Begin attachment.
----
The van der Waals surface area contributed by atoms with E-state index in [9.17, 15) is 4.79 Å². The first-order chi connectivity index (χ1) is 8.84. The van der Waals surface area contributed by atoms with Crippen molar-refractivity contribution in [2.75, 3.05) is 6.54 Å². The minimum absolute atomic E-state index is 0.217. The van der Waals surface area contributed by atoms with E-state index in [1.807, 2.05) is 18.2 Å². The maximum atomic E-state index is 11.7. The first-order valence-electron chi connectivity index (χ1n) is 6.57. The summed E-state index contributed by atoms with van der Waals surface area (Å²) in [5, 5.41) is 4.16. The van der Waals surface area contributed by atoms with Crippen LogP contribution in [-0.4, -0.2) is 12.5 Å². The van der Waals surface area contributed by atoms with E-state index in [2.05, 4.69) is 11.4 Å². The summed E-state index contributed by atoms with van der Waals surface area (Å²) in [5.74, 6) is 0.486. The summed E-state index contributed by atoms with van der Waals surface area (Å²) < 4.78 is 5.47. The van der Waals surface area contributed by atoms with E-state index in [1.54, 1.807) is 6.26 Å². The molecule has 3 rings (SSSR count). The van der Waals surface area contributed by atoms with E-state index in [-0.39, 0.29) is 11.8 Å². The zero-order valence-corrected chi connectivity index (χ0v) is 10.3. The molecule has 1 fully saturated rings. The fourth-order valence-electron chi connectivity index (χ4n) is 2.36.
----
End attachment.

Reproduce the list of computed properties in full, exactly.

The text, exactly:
The van der Waals surface area contributed by atoms with E-state index in [9.17, 15) is 4.79 Å². The first-order chi connectivity index (χ1) is 8.84. The van der Waals surface area contributed by atoms with Crippen molar-refractivity contribution in [2.75, 3.05) is 6.54 Å². The minimum absolute atomic E-state index is 0.217. The van der Waals surface area contributed by atoms with E-state index in [1.807, 2.05) is 18.2 Å². The maximum atomic E-state index is 11.7. The first-order valence-electron chi connectivity index (χ1n) is 6.57. The summed E-state index contributed by atoms with van der Waals surface area (Å²) in [5, 5.41) is 4.16. The van der Waals surface area contributed by atoms with Crippen LogP contribution in [-0.4, -0.2) is 12.5 Å². The van der Waals surface area contributed by atoms with E-state index in [2.05, 4.69) is 11.4 Å². The summed E-state index contributed by atoms with van der Waals surface area (Å²) in [5.74, 6) is 0.486. The summed E-state index contributed by atoms with van der Waals surface area (Å²) < 4.78 is 5.47. The van der Waals surface area contributed by atoms with E-state index in [1.54, 1.807) is 6.26 Å². The molecule has 3 rings (SSSR count). The van der Waals surface area contributed by atoms with E-state index in [-0.39, 0.29) is 11.8 Å². The zero-order valence-corrected chi connectivity index (χ0v) is 10.3. The molecule has 1 fully saturated rings. The fourth-order valence-electron chi connectivity index (χ4n) is 2.36.